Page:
Star Trek TOS ACEO Project

Artist trading cards of the crew of the original Enterprise

Montgomery

Pencil portrait of Montgomery Scott (Scotty), played by James Doohan in Star Trek TOS

Scotty is the second piece of my Star Trek artist trading card project. Further pencil portraits are coming soon: Kirk, Spock, McCoy, Uhura, Chapel, Chekov, Sulu, Janice Rand. The collection is limited to only 20 set. Prints will be made with professional printer on high quality paper, signed and numbered by me. Each set will also come with Certificate of Authenticity. The originals are 10 x 15 cm and the prints' size will be the regular ACEO size (2,5 x 3,5 inch) Feel free to contact me if you are interested of the set.

Poster print available here

"James Doohan was cast as the Enterprise engineer for the second Star Trek pilot, "Where No Man Has Gone Before" (1966) on the recommendation of that episode's director, James Goldstone, who had worked with him before. The character almost didn't make it to the show after series creator Gene Roddenberry sent Doohan a letter informing him, "We don't think we need an engineer in the series"; only the intervention of Doohan's agent meant that the character could remain. He tried a variety of accents for the part, and decided to use a Scottish accent on the basis that he thought Scottish people make the best engineers."

Source: Wikipedia


 
 

Green Iguana Posters
Green Iguana or Common Iguana

Commonly found in captivity as a pet due to its calm disposition and bright colors, it can be demanding to care for properly. Space requirements and the need for special lighting and heat can prove challenging to an amateur hobbyist. Although iguanas have become one of the most popular pets, they are still very misunderstood. Every iguana is different and every one of them is different in its own unique way. Some are very personable, and most act differently when around their primary owner. Basically, once someone owns an iguana, it will be completely clear that iguanas are full of personality.

Read more about iguana care here:

Great gifts for iguana lovers:








 
 

City of London Dragon Case For Kindle

Dragon- or gryphon-like creature in front of the English flag.

City of London Dragon Cases For Kindle

The history of the dragon statues:
The boundaries of the historic core of London are marked by this dragon boundary marks at major entrances, originally to warn travellers and act as toll-booths. They are holding a shield which bears the City of London's coat of arms, painted in red and white. When the Queen goes to St Paul's she stops at Temple Bar (by one of the original dragon statue) before entering the City of London, so that the Lord Mayor may offer her the City's pearl-encrusted Sword of State as a token of loyalty.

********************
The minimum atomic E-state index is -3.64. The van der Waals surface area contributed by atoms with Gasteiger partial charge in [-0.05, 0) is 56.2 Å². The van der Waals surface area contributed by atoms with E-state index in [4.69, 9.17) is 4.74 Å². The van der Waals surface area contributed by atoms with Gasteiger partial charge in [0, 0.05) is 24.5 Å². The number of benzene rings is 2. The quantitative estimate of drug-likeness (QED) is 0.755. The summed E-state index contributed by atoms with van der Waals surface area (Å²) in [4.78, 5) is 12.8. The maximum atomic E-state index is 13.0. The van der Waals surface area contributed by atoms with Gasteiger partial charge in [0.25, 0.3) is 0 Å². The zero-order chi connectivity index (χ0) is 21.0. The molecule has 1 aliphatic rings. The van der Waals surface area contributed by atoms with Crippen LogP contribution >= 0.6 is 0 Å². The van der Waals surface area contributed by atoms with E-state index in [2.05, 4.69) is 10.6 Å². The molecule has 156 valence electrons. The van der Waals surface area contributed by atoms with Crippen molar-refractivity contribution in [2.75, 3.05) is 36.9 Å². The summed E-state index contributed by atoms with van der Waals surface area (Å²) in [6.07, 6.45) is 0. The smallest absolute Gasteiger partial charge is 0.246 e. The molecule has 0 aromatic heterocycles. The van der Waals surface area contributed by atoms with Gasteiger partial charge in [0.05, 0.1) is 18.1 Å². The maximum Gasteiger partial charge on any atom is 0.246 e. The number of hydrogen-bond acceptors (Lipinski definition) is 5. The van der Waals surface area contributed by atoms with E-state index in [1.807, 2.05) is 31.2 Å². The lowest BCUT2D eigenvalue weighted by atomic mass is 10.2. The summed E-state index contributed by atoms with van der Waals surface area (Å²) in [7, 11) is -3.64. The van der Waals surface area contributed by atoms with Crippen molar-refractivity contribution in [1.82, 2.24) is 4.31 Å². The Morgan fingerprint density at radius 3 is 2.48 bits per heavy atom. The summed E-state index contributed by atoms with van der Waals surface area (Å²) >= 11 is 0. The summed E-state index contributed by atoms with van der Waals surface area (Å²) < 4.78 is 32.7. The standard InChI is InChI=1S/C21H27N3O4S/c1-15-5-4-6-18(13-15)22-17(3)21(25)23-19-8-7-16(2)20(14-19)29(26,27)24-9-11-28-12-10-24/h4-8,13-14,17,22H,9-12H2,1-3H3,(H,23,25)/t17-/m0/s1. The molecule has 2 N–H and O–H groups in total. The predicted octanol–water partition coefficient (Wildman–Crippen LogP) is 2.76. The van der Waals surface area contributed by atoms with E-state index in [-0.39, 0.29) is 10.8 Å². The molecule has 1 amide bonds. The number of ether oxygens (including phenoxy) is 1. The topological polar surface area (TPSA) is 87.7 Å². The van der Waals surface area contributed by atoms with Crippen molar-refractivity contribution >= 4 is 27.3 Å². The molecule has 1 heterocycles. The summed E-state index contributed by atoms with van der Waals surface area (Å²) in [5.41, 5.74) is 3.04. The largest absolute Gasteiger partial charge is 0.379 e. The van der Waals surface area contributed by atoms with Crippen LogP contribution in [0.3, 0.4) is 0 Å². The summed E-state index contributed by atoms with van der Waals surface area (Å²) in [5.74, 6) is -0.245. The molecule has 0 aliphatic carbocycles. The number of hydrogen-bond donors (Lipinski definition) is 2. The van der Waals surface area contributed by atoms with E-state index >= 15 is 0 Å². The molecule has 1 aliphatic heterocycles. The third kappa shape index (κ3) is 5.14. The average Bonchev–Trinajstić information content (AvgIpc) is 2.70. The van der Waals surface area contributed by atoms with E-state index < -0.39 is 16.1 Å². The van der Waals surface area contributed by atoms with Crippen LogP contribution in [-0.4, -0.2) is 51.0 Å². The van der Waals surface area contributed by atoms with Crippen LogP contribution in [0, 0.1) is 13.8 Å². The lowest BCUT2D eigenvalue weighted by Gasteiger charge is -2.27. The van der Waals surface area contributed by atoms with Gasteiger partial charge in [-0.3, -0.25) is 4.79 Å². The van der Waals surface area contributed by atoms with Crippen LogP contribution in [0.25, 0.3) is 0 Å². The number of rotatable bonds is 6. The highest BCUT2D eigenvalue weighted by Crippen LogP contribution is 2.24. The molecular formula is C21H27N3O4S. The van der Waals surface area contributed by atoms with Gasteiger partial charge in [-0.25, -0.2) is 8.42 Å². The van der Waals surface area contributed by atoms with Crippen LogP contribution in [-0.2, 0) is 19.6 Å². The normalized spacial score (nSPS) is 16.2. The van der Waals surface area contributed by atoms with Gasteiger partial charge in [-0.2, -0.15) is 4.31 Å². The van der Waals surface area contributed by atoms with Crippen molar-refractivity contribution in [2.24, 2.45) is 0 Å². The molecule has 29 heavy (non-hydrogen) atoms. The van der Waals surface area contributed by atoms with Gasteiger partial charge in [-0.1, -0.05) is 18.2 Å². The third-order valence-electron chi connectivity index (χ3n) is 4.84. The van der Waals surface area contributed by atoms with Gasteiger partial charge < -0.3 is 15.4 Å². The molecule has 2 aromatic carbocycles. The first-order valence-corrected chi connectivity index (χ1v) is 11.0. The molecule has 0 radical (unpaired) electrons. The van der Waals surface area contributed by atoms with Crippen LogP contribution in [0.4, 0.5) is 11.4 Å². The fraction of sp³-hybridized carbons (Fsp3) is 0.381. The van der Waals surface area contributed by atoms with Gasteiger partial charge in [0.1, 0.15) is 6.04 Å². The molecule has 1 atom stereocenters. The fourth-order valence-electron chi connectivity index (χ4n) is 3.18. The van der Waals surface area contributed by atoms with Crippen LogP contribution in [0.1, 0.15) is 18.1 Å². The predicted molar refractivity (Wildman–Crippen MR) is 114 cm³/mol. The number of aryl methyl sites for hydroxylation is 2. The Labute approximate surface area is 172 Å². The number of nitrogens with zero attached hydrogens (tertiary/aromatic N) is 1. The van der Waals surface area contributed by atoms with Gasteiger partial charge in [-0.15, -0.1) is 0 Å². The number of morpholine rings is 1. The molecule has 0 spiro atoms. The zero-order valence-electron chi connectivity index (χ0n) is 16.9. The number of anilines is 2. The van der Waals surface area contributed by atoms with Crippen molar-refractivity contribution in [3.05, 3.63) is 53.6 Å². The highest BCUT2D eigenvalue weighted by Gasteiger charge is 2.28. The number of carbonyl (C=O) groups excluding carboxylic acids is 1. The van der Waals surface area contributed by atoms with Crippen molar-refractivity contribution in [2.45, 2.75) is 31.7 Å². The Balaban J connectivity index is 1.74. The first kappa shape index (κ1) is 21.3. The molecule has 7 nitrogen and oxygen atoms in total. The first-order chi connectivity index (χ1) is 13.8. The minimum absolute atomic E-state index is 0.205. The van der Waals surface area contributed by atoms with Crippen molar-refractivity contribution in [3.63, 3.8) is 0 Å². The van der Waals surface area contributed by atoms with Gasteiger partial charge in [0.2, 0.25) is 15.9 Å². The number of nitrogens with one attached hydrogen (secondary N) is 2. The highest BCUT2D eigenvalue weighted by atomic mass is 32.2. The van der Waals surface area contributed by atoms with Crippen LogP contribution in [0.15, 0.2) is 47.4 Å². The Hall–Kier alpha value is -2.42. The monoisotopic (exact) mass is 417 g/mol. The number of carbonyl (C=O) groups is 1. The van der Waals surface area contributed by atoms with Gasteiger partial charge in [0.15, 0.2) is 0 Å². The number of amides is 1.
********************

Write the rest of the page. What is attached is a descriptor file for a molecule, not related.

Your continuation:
From Wikipedia:
The dragon boundary marks are cast iron statues of dragons on metal or stone plinths that mark the boundaries of the City of London. The dragons are painted silver, with details of their wings and tongue picked out in red. The dragon stands on its two rear legs, with the right foreleg raised and the left foreleg holding a shield which bears the City of London's coat of arms, painted in red and white.
The design is based on two large dragon sculptures, 7 feet (210 cm) high, which were mounted above the entrance to the Coal Exchange on Lower Thames Street, designed by the City Architect, J.B. Bunning, and made by London founder, Dewer, in 1849. The dragons were preserved when the Coal Exchange was demolished in 1962-3. The two original statutes were re-erected on 6 feet (180 cm) high plinths of Portland stone at the western boundary of the City, by Temple Gardens on Victoria Embankment, in October 1963.
The Corporation of London's Streets Committee selected the statutes as the model for boundary markers for the city in 1964, in preference to the fiercer dragon by C.B. Birch at Temple Bar. Half-size replicas of the original pair of dragons were made by Birmingham Guild Limited and erected at main entrances to the City of London in the late 1960s.


 
 

Kalocsa Embroidery

Hungarian Folk Art design on Stein

Browse other Hungarian Mugs

Kalocsa Embroidery

Hungarian Folk Art design on Poster

See other unique vintage gifts in my online store:

VintageTreasury

Authentic embroidery design from Hungary. The art of Kalocsa Embroidery was born in the second half of the 19th century. Originally the needlework was only white and the embroidery patterns were merely made up by holes. At the end of the 19th century, the art of Kalocsa embroidery went through creative innovations, and become more and more colourful. The colour of the traditional clothes changed with the person's age who was wearing that. The most colourful Hungarian Embroidery was worn by the bride. This design on these unique gifts contains the Kalocsa design's authentic motifs: flowers of the Hungarian fields and meadows.